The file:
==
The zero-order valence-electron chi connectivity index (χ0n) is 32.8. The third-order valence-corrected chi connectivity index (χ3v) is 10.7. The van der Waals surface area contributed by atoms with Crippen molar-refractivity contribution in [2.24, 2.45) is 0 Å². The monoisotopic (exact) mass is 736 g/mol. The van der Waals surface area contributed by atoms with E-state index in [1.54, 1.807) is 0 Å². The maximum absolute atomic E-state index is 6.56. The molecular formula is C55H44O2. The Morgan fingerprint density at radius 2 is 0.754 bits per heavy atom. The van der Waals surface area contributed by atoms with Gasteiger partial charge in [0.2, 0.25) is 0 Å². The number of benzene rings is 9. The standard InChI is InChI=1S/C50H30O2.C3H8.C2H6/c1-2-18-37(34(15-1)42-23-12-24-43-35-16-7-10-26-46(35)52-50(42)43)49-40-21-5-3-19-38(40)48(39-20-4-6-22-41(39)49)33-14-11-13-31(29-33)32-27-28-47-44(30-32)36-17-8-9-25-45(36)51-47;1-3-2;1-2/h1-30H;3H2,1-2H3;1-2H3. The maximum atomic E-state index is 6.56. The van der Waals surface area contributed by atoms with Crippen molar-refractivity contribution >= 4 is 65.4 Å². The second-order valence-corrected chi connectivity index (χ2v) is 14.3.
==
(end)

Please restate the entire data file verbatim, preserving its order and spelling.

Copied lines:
The zero-order valence-electron chi connectivity index (χ0n) is 32.8. The third-order valence-corrected chi connectivity index (χ3v) is 10.7. The van der Waals surface area contributed by atoms with Crippen molar-refractivity contribution in [2.24, 2.45) is 0 Å². The monoisotopic (exact) mass is 736 g/mol. The van der Waals surface area contributed by atoms with E-state index in [1.54, 1.807) is 0 Å². The maximum absolute atomic E-state index is 6.56. The molecular formula is C55H44O2. The Morgan fingerprint density at radius 2 is 0.754 bits per heavy atom. The van der Waals surface area contributed by atoms with Gasteiger partial charge in [0.2, 0.25) is 0 Å². The number of benzene rings is 9. The standard InChI is InChI=1S/C50H30O2.C3H8.C2H6/c1-2-18-37(34(15-1)42-23-12-24-43-35-16-7-10-26-46(35)52-50(42)43)49-40-21-5-3-19-38(40)48(39-20-4-6-22-41(39)49)33-14-11-13-31(29-33)32-27-28-47-44(30-32)36-17-8-9-25-45(36)51-47;1-3-2;1-2/h1-30H;3H2,1-2H3;1-2H3. The maximum atomic E-state index is 6.56. The van der Waals surface area contributed by atoms with Crippen molar-refractivity contribution >= 4 is 65.4 Å². The second-order valence-corrected chi connectivity index (χ2v) is 14.3.